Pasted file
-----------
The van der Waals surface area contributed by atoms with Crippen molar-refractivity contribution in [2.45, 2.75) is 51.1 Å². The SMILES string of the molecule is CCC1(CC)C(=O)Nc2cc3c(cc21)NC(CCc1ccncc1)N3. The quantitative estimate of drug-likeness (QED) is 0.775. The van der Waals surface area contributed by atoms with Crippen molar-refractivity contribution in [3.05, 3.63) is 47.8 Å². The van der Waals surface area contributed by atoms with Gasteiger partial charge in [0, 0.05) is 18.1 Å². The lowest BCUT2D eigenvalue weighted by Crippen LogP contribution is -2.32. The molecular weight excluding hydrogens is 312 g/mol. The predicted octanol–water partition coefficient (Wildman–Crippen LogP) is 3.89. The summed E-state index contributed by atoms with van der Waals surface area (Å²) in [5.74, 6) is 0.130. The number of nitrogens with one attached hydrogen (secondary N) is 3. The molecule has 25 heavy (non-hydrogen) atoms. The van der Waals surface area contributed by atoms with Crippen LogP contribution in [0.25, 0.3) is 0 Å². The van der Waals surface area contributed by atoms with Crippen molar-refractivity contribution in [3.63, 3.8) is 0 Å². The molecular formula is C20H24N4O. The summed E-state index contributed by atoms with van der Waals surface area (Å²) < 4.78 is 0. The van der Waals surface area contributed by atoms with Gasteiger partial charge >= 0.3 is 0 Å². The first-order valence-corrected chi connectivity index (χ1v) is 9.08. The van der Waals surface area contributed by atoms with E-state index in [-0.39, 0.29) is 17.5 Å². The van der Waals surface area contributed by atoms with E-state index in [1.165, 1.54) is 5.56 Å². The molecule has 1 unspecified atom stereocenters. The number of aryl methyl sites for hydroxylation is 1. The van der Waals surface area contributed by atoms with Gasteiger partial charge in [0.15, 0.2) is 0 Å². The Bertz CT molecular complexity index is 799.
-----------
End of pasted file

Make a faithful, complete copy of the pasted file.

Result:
The van der Waals surface area contributed by atoms with Crippen molar-refractivity contribution in [2.45, 2.75) is 51.1 Å². The SMILES string of the molecule is CCC1(CC)C(=O)Nc2cc3c(cc21)NC(CCc1ccncc1)N3. The quantitative estimate of drug-likeness (QED) is 0.775. The van der Waals surface area contributed by atoms with Crippen molar-refractivity contribution in [3.05, 3.63) is 47.8 Å². The van der Waals surface area contributed by atoms with Gasteiger partial charge in [0, 0.05) is 18.1 Å². The lowest BCUT2D eigenvalue weighted by Crippen LogP contribution is -2.32. The molecular weight excluding hydrogens is 312 g/mol. The predicted octanol–water partition coefficient (Wildman–Crippen LogP) is 3.89. The summed E-state index contributed by atoms with van der Waals surface area (Å²) in [5.74, 6) is 0.130. The number of nitrogens with one attached hydrogen (secondary N) is 3. The molecule has 25 heavy (non-hydrogen) atoms. The van der Waals surface area contributed by atoms with Crippen LogP contribution in [0.25, 0.3) is 0 Å². The van der Waals surface area contributed by atoms with Crippen molar-refractivity contribution in [3.63, 3.8) is 0 Å². The molecular formula is C20H24N4O. The summed E-state index contributed by atoms with van der Waals surface area (Å²) < 4.78 is 0. The van der Waals surface area contributed by atoms with Gasteiger partial charge >= 0.3 is 0 Å². The first-order valence-corrected chi connectivity index (χ1v) is 9.08. The van der Waals surface area contributed by atoms with E-state index in [-0.39, 0.29) is 17.5 Å². The van der Waals surface area contributed by atoms with E-state index in [1.165, 1.54) is 5.56 Å². The molecule has 1 unspecified atom stereocenters. The number of aryl methyl sites for hydroxylation is 1. The van der Waals surface area contributed by atoms with Gasteiger partial charge in [0.15, 0.2) is 0 Å². The Bertz CT molecular complexity index is 799.